Leaders consider staff workload. Staff say that their views are listened to by leaders.


The arrangements for safeguarding are effective.

School staff are vigilant in keeping pupils safe. There is a strong culture of safeguarding across the school. Leaders ensure that all staff know that safeguarding is everyone's responsibility.

Leaders communicate regularly with staff, so they are well informed about the most vulnerable pupils' needs. Staff receive regular training related to safeguarding. Staff are clear about how to identify pupils at risk of harm.

They share their concerns promptly with leaders.

The members of the safeguarding team work closely with external partners and agencies. Leaders check that pupils get the support they need at the right time.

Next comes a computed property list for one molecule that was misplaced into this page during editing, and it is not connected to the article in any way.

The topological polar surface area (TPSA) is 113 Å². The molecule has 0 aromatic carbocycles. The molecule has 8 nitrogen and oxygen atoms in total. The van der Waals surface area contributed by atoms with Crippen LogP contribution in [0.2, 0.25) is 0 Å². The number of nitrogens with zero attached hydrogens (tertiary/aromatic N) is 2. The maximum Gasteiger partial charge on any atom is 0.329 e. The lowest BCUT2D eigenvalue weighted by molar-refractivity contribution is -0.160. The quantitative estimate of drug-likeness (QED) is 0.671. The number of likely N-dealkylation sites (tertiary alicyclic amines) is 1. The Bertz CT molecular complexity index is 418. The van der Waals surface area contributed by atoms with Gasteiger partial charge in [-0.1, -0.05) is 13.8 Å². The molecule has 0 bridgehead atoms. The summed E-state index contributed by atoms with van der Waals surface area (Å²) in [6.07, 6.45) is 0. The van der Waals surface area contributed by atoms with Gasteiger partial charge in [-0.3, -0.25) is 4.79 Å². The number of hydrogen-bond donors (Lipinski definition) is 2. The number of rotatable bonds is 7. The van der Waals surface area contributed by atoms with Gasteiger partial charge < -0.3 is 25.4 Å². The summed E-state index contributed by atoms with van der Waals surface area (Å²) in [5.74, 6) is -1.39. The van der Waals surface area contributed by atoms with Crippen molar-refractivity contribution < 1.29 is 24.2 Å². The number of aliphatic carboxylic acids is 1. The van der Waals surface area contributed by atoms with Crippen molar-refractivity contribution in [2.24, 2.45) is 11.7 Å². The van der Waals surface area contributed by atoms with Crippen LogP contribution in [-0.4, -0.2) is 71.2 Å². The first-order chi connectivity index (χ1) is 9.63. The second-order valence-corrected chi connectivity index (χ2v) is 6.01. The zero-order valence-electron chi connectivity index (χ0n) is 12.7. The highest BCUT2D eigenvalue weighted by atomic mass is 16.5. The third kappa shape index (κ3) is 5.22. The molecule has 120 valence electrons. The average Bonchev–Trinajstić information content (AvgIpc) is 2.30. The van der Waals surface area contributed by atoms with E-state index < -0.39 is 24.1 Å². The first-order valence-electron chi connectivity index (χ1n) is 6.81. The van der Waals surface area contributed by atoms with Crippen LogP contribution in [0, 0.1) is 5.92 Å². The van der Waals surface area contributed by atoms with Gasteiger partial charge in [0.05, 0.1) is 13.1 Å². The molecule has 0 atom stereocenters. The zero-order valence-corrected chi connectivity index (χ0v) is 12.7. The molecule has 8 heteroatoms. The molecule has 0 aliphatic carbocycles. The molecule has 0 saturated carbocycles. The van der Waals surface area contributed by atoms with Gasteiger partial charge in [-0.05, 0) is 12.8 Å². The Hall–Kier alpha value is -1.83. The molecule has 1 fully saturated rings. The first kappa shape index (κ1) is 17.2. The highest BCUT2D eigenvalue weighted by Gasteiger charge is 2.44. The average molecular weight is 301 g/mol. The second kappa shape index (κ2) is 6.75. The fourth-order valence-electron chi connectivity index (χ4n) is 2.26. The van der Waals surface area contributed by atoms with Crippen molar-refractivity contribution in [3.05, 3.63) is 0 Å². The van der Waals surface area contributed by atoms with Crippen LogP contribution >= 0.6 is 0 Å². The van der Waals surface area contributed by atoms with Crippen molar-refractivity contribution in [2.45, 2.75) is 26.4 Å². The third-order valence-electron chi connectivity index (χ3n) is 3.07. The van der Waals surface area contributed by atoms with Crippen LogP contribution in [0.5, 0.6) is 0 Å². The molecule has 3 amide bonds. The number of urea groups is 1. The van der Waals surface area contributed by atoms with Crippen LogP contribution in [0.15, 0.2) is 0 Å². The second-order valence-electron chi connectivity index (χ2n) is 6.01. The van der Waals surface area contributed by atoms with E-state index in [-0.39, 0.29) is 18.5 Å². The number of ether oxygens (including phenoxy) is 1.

What does the school need to do to improve?

(Information for the school and appropriate authority)

• In some subjects, such as history and art, teachers do not use assessment precisely enough to check that pupils are secure in their knowledge of the most important curriculum content. This means that when pupils learn new information in these curriculum subjects, they find it more difficult to build on their prior knowledge. Leaders should ensure that assessment is used consistently by teachers across all curriculum subjects to pinpoint what pupils know and can do, then ensure that new learning builds securely on this.

• Some staff lack expertise in delivering strategies to support pupils with SEND across the curriculum. This means that the support pupils with SEND receive is not consistently strong across the curriculum or across the school. Leaders should ensure that all relevant staff access high-quality training on delivering specific strategies to support pupils with SEND to access the curriculum.